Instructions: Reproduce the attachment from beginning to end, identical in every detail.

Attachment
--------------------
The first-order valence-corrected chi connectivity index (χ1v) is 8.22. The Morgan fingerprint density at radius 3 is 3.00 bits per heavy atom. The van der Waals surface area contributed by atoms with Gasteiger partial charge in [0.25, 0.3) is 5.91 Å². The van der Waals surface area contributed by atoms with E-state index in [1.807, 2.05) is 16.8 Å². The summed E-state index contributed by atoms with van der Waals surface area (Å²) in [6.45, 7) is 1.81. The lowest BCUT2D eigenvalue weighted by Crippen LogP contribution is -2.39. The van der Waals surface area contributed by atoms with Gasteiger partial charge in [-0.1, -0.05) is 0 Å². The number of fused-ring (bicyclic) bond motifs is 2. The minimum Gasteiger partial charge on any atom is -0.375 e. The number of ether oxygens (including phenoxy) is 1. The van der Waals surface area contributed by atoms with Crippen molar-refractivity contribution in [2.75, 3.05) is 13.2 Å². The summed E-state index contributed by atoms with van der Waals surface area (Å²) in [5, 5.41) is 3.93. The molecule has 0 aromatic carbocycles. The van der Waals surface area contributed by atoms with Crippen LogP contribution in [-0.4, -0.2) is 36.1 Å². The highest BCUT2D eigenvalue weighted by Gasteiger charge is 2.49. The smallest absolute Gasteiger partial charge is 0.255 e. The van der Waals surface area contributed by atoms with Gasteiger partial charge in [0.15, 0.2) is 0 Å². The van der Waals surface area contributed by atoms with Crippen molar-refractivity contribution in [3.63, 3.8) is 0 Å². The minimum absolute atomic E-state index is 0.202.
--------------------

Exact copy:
The first-order valence-corrected chi connectivity index (χ1v) is 8.22. The Morgan fingerprint density at radius 3 is 3.00 bits per heavy atom. The van der Waals surface area contributed by atoms with Gasteiger partial charge in [0.25, 0.3) is 5.91 Å². The van der Waals surface area contributed by atoms with E-state index in [1.807, 2.05) is 16.8 Å². The summed E-state index contributed by atoms with van der Waals surface area (Å²) in [6.45, 7) is 1.81. The lowest BCUT2D eigenvalue weighted by Crippen LogP contribution is -2.39. The van der Waals surface area contributed by atoms with Gasteiger partial charge in [-0.1, -0.05) is 0 Å². The number of fused-ring (bicyclic) bond motifs is 2. The minimum Gasteiger partial charge on any atom is -0.375 e. The number of ether oxygens (including phenoxy) is 1. The van der Waals surface area contributed by atoms with Crippen molar-refractivity contribution in [2.75, 3.05) is 13.2 Å². The summed E-state index contributed by atoms with van der Waals surface area (Å²) in [5, 5.41) is 3.93. The molecule has 0 aromatic carbocycles. The van der Waals surface area contributed by atoms with Crippen LogP contribution in [-0.4, -0.2) is 36.1 Å². The highest BCUT2D eigenvalue weighted by Gasteiger charge is 2.49. The smallest absolute Gasteiger partial charge is 0.255 e. The van der Waals surface area contributed by atoms with Gasteiger partial charge in [0.15, 0.2) is 0 Å². The van der Waals surface area contributed by atoms with Crippen molar-refractivity contribution in [3.63, 3.8) is 0 Å². The minimum absolute atomic E-state index is 0.202.